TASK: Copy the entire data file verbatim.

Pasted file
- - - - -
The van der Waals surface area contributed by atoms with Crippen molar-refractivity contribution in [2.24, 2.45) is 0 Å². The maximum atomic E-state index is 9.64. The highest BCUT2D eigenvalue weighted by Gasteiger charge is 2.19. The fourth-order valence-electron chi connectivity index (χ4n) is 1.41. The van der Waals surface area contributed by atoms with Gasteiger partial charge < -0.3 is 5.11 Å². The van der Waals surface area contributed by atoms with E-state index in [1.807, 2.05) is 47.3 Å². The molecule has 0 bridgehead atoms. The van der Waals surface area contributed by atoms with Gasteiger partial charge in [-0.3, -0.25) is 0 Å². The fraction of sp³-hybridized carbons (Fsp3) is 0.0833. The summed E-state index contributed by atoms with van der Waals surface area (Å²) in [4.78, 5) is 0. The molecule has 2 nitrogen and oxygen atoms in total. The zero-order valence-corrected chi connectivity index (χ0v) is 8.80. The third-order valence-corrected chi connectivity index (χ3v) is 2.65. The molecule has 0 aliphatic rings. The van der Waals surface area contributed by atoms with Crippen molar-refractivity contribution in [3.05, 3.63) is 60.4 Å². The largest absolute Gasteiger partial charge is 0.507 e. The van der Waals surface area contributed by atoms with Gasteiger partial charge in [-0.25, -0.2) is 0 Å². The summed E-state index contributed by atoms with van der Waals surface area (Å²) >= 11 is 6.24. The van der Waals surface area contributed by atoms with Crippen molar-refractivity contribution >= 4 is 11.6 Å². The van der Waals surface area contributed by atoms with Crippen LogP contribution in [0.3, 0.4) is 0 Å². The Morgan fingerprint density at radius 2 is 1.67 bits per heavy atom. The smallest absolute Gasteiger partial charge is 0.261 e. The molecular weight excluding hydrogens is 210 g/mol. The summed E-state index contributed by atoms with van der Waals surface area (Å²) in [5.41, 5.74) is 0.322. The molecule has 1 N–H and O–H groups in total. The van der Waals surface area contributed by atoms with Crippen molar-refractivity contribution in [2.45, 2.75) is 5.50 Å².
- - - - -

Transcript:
The van der Waals surface area contributed by atoms with Crippen molar-refractivity contribution in [2.24, 2.45) is 0 Å². The maximum atomic E-state index is 9.64. The highest BCUT2D eigenvalue weighted by Gasteiger charge is 2.19. The fourth-order valence-electron chi connectivity index (χ4n) is 1.41. The van der Waals surface area contributed by atoms with Gasteiger partial charge < -0.3 is 5.11 Å². The van der Waals surface area contributed by atoms with E-state index in [1.807, 2.05) is 47.3 Å². The molecule has 0 bridgehead atoms. The van der Waals surface area contributed by atoms with Gasteiger partial charge in [-0.3, -0.25) is 0 Å². The fraction of sp³-hybridized carbons (Fsp3) is 0.0833. The summed E-state index contributed by atoms with van der Waals surface area (Å²) in [4.78, 5) is 0. The molecule has 2 nitrogen and oxygen atoms in total. The zero-order valence-corrected chi connectivity index (χ0v) is 8.80. The third-order valence-corrected chi connectivity index (χ3v) is 2.65. The molecule has 0 aliphatic rings. The van der Waals surface area contributed by atoms with Crippen molar-refractivity contribution in [3.05, 3.63) is 60.4 Å². The largest absolute Gasteiger partial charge is 0.507 e. The van der Waals surface area contributed by atoms with Gasteiger partial charge in [-0.25, -0.2) is 0 Å². The summed E-state index contributed by atoms with van der Waals surface area (Å²) >= 11 is 6.24. The van der Waals surface area contributed by atoms with Crippen molar-refractivity contribution >= 4 is 11.6 Å². The van der Waals surface area contributed by atoms with Crippen LogP contribution in [0.3, 0.4) is 0 Å². The Morgan fingerprint density at radius 2 is 1.67 bits per heavy atom. The smallest absolute Gasteiger partial charge is 0.261 e. The molecular weight excluding hydrogens is 210 g/mol. The summed E-state index contributed by atoms with van der Waals surface area (Å²) in [5.41, 5.74) is 0.322. The molecule has 1 N–H and O–H groups in total. The van der Waals surface area contributed by atoms with Crippen molar-refractivity contribution in [2.45, 2.75) is 5.50 Å².